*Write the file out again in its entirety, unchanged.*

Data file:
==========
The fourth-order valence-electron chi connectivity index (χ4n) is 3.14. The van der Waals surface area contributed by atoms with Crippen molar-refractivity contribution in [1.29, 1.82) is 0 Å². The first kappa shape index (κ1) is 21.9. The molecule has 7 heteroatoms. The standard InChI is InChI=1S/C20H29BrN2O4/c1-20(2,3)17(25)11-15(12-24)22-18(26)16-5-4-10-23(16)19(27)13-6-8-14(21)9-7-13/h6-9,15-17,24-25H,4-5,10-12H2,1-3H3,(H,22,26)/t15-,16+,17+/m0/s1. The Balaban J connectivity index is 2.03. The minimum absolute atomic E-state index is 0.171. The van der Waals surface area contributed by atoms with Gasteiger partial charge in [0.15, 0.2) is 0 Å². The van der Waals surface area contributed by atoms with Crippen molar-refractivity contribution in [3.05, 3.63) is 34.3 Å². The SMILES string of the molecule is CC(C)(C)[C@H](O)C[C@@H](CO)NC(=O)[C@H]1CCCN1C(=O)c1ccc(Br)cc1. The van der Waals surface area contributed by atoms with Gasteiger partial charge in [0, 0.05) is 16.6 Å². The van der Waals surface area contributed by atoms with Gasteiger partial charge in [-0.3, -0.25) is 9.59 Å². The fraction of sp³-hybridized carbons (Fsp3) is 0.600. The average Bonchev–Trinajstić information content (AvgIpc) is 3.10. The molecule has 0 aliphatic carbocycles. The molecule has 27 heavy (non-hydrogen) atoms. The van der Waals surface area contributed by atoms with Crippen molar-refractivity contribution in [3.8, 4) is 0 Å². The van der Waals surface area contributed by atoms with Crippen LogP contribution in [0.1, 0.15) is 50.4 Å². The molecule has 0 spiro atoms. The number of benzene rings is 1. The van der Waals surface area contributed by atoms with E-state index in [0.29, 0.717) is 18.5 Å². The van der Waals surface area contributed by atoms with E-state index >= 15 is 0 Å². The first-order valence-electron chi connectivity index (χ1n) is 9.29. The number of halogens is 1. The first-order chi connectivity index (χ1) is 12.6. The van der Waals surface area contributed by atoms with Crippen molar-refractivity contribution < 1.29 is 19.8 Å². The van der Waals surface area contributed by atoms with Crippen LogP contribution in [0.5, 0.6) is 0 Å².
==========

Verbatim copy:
The fourth-order valence-electron chi connectivity index (χ4n) is 3.14. The van der Waals surface area contributed by atoms with Crippen molar-refractivity contribution in [1.29, 1.82) is 0 Å². The first kappa shape index (κ1) is 21.9. The molecule has 7 heteroatoms. The standard InChI is InChI=1S/C20H29BrN2O4/c1-20(2,3)17(25)11-15(12-24)22-18(26)16-5-4-10-23(16)19(27)13-6-8-14(21)9-7-13/h6-9,15-17,24-25H,4-5,10-12H2,1-3H3,(H,22,26)/t15-,16+,17+/m0/s1. The Balaban J connectivity index is 2.03. The minimum absolute atomic E-state index is 0.171. The van der Waals surface area contributed by atoms with Gasteiger partial charge in [0.15, 0.2) is 0 Å². The van der Waals surface area contributed by atoms with Crippen molar-refractivity contribution in [3.05, 3.63) is 34.3 Å². The SMILES string of the molecule is CC(C)(C)[C@H](O)C[C@@H](CO)NC(=O)[C@H]1CCCN1C(=O)c1ccc(Br)cc1. The van der Waals surface area contributed by atoms with Gasteiger partial charge in [0, 0.05) is 16.6 Å². The van der Waals surface area contributed by atoms with Gasteiger partial charge in [-0.3, -0.25) is 9.59 Å². The fraction of sp³-hybridized carbons (Fsp3) is 0.600. The average Bonchev–Trinajstić information content (AvgIpc) is 3.10. The molecule has 0 aliphatic carbocycles. The molecule has 27 heavy (non-hydrogen) atoms. The van der Waals surface area contributed by atoms with Crippen molar-refractivity contribution in [3.8, 4) is 0 Å². The van der Waals surface area contributed by atoms with Crippen LogP contribution in [0.1, 0.15) is 50.4 Å². The molecule has 0 spiro atoms. The number of benzene rings is 1. The van der Waals surface area contributed by atoms with E-state index in [0.29, 0.717) is 18.5 Å². The van der Waals surface area contributed by atoms with E-state index >= 15 is 0 Å². The first-order valence-electron chi connectivity index (χ1n) is 9.29. The number of halogens is 1. The first-order chi connectivity index (χ1) is 12.6. The van der Waals surface area contributed by atoms with Crippen molar-refractivity contribution < 1.29 is 19.8 Å². The van der Waals surface area contributed by atoms with Crippen LogP contribution in [0.5, 0.6) is 0 Å².